AI News, 33 Pharma Companies Using Artificial Intelligence in Drug Discovery artificial intelligence
An AI-Generated Drug?
There were some headlines the other day about the “first AI-discovered drug”, so that should send us to the work in question to see what’s going on.
“It’s like the Big Pharma companies come into a casino, put a million-dollar coin into a slot machine and with some probability like 10% or something, they get a win.” Instead of gambling to get at the fruit higher up on the tree, Frey built Deep Genomics, a company using artificial intelligence to discover new disease targets as well as the best compounds to drug them.
My problem with it is that everyone has seen slot machines and knows the low probabilities that they will deliver a huge payoff, and using them as a metaphor makes it sound like we in drug research just randomly throw things around until something delivers.
That one-in-ten figure is indeed the success rate for drug candidates going into clinical trials and making it to eventual approval, but that’s our success rate after we’ve put as much thought as possible into possible targets, modes of action, screening cascades, and the drug candidates themselves.
Here’s the paper authored by the Deep Genomics team with the details on what they’ve done in this case: the story is on Wilson’s disease, a rare copper-storage pathology known to be caused by various mutations in the ATP7B gene, which codes for a copper-transporting protein in hepatocytes.
At any rate, it appears from the literature cited in the Deep Genomics paper above that (outside of Spain) perhaps one out of fifty or so Wilson’s patients have this mutation (there is a paper studying several dozen unrelated Spanish patients that found about half of them with this mutation, though, so there are very strong variations in this number).
When you’re developing a rare disease therapy, some big considerations are: (1) is there an actionable target for therapy, (2) what are the chances of developing an agent that hits this target, (3) how many patients are in need of such a therapy, and (4) can these patients be identified (and identified in time to help them)?
If you can’t find the patients, you can’t treat them, so Deep Genomics is going to have to make sure that every new Wilson’s patient gets sequenced (which, to be sure, is increasingly common) and that they know about it and can find the patients they want (which is not common at all).
The problem is that no one gets sequenced for Wilson’s until they’re already showing overt symptoms of the disease, and I would expect any drug that restores functional protein would mainly stop the damage from getting worse.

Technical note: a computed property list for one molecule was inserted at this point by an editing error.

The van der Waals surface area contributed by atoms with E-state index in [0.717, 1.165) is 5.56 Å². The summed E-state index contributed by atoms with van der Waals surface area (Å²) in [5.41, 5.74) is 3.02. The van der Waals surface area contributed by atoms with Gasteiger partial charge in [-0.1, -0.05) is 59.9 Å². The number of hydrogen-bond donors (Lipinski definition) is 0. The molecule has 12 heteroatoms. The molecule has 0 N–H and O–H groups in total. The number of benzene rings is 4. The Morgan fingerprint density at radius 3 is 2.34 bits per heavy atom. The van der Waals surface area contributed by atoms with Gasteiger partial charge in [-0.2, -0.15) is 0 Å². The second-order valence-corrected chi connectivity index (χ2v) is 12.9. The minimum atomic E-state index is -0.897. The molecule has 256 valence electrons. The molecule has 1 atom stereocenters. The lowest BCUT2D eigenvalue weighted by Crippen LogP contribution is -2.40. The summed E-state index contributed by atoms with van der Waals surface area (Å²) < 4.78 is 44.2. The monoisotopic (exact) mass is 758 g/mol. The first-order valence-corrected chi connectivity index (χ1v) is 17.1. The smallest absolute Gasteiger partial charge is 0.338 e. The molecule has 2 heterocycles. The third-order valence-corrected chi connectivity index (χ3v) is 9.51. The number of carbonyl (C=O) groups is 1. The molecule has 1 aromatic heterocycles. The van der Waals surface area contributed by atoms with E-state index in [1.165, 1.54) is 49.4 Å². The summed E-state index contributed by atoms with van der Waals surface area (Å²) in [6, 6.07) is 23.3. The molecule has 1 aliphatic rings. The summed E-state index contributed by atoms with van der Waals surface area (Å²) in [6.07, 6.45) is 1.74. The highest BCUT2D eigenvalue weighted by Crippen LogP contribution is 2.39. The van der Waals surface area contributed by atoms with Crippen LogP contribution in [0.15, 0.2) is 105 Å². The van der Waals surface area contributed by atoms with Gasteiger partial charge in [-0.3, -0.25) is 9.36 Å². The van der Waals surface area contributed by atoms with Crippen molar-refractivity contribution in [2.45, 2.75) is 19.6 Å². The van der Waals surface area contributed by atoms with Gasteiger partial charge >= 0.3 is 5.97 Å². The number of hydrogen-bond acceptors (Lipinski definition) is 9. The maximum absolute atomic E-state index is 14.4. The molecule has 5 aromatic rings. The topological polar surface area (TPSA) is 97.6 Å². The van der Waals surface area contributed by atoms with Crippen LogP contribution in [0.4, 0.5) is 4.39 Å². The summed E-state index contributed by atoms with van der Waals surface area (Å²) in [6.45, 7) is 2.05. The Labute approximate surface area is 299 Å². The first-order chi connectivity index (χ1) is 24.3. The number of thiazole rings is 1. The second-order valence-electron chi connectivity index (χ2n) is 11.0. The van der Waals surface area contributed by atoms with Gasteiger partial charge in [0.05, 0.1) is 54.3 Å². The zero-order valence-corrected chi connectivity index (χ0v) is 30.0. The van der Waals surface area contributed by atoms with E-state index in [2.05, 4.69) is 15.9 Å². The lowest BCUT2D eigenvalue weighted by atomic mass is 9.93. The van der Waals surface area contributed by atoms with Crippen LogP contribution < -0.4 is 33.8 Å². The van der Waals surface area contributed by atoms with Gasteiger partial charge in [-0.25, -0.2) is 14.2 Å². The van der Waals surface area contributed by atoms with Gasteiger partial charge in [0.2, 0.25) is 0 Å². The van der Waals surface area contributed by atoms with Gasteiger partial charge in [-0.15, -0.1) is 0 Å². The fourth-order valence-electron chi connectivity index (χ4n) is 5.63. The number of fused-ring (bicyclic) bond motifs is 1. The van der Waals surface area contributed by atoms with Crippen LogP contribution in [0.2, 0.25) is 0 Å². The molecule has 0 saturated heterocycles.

Since one can already predict a list of potential steric-blocking antisense oligos from such sequences, it is a relatively small step to generate candidates, at least compared to running a small-molecule discovery effort (especially one in this area!) But keep in mind that the development of such an agent is fraught with difficulty –
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With extraordinary speed, Healx, a start-up using AI to drive the repurposing of drugs for neglected diseases, has progressed a project from inception to having a clinical candidate in phase 2a trials within 18 months.
Increasing collaboration In the past year, one of the most well established AI start-ups, BenevolentAI has announced several partnerships, including with AstraZeneca – to target new treatments for chronic kidney disease (CKD) and idiopathic pulmonary fibrosis (IPF), and with Novartis – to investigate indications and responder groups for oncology assets currently in clinical development.
Many start-ups and big pharma companies alike are making multiple partnerships across different disease areas, allowing for a healthily competitive environment for multiple co-existing AI service providers.
In an unprecedented move, 17 partners (including 10 pharmaceutical companies) have come together to create MELLODDY, a consortium hoping to establish a platform allowing machine learning from multiple sets of proprietary data.
It seems that in the near future, increased data sharing and collaboration will help to push this area of the pharmaceutical industry forwards, possibly even into a core position in the pharmaceutical research pipeline.
Implications for intellectual property Some are heralding the emergence of AI in the pharmaceutical industry as the beginning of a new era of drug discovery, where computers will be able to design drugs from start to finish.
Should AI techniques in pharma become exceptionally well established and, for example, automated repurposing of drugs become commonplace, one could imagine that patent claims directed towards second and further medical uses might find themselves falling below the obviousness threshold for patentability more frequently.
- On Monday, February 24, 2020
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